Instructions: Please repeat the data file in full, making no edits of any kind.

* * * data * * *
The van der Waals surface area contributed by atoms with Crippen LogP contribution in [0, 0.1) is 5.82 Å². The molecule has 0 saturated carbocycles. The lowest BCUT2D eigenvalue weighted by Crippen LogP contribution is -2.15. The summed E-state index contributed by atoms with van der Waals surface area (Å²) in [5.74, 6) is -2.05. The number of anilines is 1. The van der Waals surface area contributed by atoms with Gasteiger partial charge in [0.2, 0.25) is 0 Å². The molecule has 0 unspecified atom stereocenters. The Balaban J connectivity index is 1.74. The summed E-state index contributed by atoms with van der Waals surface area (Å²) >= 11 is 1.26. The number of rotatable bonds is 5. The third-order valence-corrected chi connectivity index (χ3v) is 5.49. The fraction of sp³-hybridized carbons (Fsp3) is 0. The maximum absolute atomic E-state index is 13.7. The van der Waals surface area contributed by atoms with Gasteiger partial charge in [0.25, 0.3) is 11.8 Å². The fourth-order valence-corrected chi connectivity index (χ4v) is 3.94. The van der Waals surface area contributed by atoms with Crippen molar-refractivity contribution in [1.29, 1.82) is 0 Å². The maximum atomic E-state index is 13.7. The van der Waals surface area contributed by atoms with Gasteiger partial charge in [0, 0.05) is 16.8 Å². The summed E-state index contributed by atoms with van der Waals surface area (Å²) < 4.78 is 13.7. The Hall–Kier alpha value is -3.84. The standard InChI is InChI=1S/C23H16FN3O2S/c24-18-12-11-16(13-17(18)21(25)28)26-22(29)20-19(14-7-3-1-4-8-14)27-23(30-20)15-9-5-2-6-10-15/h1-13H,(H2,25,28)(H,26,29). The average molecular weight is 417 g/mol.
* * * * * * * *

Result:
The van der Waals surface area contributed by atoms with Crippen LogP contribution in [0, 0.1) is 5.82 Å². The molecule has 0 saturated carbocycles. The lowest BCUT2D eigenvalue weighted by Crippen LogP contribution is -2.15. The summed E-state index contributed by atoms with van der Waals surface area (Å²) in [5.74, 6) is -2.05. The number of anilines is 1. The van der Waals surface area contributed by atoms with Gasteiger partial charge in [0.2, 0.25) is 0 Å². The molecule has 0 unspecified atom stereocenters. The Balaban J connectivity index is 1.74. The summed E-state index contributed by atoms with van der Waals surface area (Å²) >= 11 is 1.26. The number of rotatable bonds is 5. The third-order valence-corrected chi connectivity index (χ3v) is 5.49. The fraction of sp³-hybridized carbons (Fsp3) is 0. The maximum absolute atomic E-state index is 13.7. The van der Waals surface area contributed by atoms with Gasteiger partial charge in [0.25, 0.3) is 11.8 Å². The fourth-order valence-corrected chi connectivity index (χ4v) is 3.94. The van der Waals surface area contributed by atoms with Crippen molar-refractivity contribution in [1.29, 1.82) is 0 Å². The maximum atomic E-state index is 13.7. The van der Waals surface area contributed by atoms with Gasteiger partial charge in [0, 0.05) is 16.8 Å². The summed E-state index contributed by atoms with van der Waals surface area (Å²) < 4.78 is 13.7. The Hall–Kier alpha value is -3.84. The standard InChI is InChI=1S/C23H16FN3O2S/c24-18-12-11-16(13-17(18)21(25)28)26-22(29)20-19(14-7-3-1-4-8-14)27-23(30-20)15-9-5-2-6-10-15/h1-13H,(H2,25,28)(H,26,29). The average molecular weight is 417 g/mol.